Typically, we are appointed as receivers (also referred to as “receivers and managers”) of a company by a secured creditor (usually a bank) who has the power to make such an appointment.
As receivers, our duty is to take such steps as are necessary to have the secured creditors' debt repaid in full, or if not in full, then as much as is reasonably possible. This is usually achieved by selling the assets of the company for the best possible price. In many cases, the best possible price is obtained by trading on the company and selling all of its business assets as a going concern.
Once the secured creditor is repaid, or there are no more assets left to sell, then our role is at an end and we cease to act. The affairs of the company, and what remaining assets are left (if any), are passed back to the Directors, and their powers to manage the affairs of the company are reinstated. In other words, the company comes out of Receivership.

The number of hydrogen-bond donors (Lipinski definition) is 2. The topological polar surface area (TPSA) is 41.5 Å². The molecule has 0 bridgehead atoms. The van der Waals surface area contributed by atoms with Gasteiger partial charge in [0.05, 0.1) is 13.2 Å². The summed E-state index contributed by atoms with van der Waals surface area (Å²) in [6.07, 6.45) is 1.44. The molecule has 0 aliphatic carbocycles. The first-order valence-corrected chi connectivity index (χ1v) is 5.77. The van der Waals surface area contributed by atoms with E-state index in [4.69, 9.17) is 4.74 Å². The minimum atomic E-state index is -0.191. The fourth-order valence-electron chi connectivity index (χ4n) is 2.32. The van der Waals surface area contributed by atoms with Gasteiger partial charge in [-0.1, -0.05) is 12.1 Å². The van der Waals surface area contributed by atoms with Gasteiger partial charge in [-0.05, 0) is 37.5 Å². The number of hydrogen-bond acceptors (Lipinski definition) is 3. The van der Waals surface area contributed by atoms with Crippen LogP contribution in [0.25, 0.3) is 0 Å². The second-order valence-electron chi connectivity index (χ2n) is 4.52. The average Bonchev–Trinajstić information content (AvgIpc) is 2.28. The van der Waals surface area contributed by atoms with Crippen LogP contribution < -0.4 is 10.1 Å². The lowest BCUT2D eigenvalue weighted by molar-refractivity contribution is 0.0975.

Sometimes we are appointed by the Court as receivers of a company. Such appointments are not common. In these cases, the court order will usually stipulate what our duties and obligations are to the various classes of creditors.
A company can enter into Voluntary Administration or Liquidation prior to, or during the course of the Receivership. In such cases, an independent person(s) would hold the office of Administrator or Liquidator.